Two hydrologic models, MODFLOW with the Farm Process (MF-FMP) and the Integrated Water Flow Model (IWFM), are compared with respect to each model’s capabilities of simulating land-use hydrologic processes, surface-water routing, and groundwater flow. Of major concern among the land-use processes was the consumption of water through evaporation and transpiration by plants. The comparison of MF-FMP and IWFM was conducted and completed using a realistic hypothetical case study. Both models simulate the water demand for water-accounting units resulting from evapotranspiration and inefficiency losses and, for irrigated units, the supply from surface-water deliveries and groundwater pumpage. The MF-FMP simulates reductions in evapotranspiration owing to anoxia and wilting, and separately considers land-use-related evaporation and transpiration; IWFM simulates reductions in evapotranspiration related to the depletion of soil moisture. The models simulate inefficiency losses from precipitation and irrigation water applications to runoff and deep percolation differently. MF-FMP calculates the crop irrigation requirement and total farm delivery requirement, and then subtracts inefficiency losses from runoff and deep percolation. In IWFM, inefficiency losses to surface runoff from irrigation and precipitation are computed and subtracted from the total irrigation and precipitation before the crop irrigation requirement is estimated. Inefficiency losses in terms of deep percolation are computed simultaneously with the crop irrigation requirement. The seepage from streamflow routing also is computed differently and can affect certain hydrologic settings and magnitudes ofstreamflow infiltration. MF-FMP assumes steady-state conditions in the root zone; therefore, changes in soil moisture within the root zone are not calculated. IWFM simulates changes in the root zone in both irrigated and non-irrigated natural vegetation. Changes in soil moisture are more significant for non-irrigated natural vegetation areas than in the irrigated areas. Therefore, to facilitate the comparison of models, the changes in soil moisture are only simulated by IWFM for the natural vegetation areas, and soil-moisture parameters in irrigated regions in IWFM were specified at constant values . The IWFM total simulated changes in soil moisture that are related to natural vegetation areas vary from stress period to stress period but are small over the entire two-year period of simulation. In the hypothetical case study, IWFM simulates more evapotranspiration and return flows and less streamflow infiltration than MF-FMP. This causes more simulated surface-water diversions upstream and less simulated water available to downstream farms in IWFM compared to MF-FMP. The evapotranspiration simulated by the two models is well correlated even though the quantity is different. The different approaches used to simulate soil moisture, evapotranspiration, and inefficient losses yield different results for deep percolation and pumpage. In IWFM, deep percolation is a function of soil moisture; therefore, the constant soil-moisture requirement for irrigated regions, assumed for this comparison, results in a constant deep percolation rate. This led to poor correlation with the variable deep percolation rates simulated in MF-FMP, where the deep percolation rate, a fraction of inefficiency losses from precipitation and irrigation, is a function of quasi-steady state infiltration for each soil type and a function of groundwater head. Similarly, the larger simulated evapotranspiration in IWFM is mainly responsible for larger simulated groundwater pumpage demands and related lower groundwater levels in IWFM compared to MF-FMP. Because of the differences in features between MF-FMP and IWFM, the user may find that for certain hydrologic settings one model is better suited than the other. The performance of MF-FMP and IWFM in this particular hypothetical test case, with a fixed framework composed of common initial and boundary conditions and input parameter values, does not necessarily predict the performance of MF-FMP and IWFM in a real-world situation with variable framework and parameter values. These differences may affect the evaluation of policies, projects, or water-balance analysis for some hydrologic settings. Generally, both models are powerful tools that simulate a connected system of aquifer, stream networks, land surface, root zone, and runoff processes. MF-FMP simulated the hypothetical test case in about 4 minutes compared to about 58 minutes for IWFM.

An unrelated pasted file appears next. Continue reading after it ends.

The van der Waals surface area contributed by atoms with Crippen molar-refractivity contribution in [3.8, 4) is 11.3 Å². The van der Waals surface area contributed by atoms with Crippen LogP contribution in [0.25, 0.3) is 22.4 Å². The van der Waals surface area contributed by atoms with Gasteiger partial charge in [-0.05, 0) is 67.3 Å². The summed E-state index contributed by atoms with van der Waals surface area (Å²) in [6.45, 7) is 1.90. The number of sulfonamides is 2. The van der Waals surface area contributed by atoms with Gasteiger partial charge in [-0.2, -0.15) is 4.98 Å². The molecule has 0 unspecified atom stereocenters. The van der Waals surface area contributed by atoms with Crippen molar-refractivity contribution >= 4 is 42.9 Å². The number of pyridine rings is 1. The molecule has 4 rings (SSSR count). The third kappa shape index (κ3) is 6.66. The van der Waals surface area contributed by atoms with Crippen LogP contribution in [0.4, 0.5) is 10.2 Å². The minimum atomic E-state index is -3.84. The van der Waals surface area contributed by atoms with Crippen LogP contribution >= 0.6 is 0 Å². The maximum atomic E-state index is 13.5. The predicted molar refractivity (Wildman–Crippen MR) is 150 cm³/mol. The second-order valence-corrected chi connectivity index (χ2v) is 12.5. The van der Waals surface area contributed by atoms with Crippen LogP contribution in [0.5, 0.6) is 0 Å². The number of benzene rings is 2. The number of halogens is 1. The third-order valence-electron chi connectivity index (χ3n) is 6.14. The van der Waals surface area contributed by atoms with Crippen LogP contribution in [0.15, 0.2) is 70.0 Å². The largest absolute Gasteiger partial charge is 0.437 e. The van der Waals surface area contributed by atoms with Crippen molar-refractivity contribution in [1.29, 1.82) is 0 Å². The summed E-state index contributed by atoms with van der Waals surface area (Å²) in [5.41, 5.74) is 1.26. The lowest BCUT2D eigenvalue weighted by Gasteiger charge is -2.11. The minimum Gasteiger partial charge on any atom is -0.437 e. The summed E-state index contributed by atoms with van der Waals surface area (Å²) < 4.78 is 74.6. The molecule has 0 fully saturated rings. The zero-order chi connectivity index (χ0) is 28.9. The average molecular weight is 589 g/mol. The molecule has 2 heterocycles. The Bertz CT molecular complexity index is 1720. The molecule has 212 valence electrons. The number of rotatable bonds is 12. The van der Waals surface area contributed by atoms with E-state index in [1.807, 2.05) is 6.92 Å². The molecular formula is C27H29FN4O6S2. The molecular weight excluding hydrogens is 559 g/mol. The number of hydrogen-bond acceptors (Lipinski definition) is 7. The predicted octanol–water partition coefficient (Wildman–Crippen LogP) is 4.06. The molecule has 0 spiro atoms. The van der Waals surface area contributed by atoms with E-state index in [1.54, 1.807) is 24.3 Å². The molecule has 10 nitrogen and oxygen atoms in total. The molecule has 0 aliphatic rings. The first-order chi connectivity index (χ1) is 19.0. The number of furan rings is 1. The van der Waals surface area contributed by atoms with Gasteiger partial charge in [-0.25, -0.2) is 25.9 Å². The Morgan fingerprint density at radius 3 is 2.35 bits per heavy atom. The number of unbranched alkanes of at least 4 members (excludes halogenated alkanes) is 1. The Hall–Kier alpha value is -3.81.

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Comparison of simulations of land-use specific water demand and irrigation water supply by MF-FMP and IWFM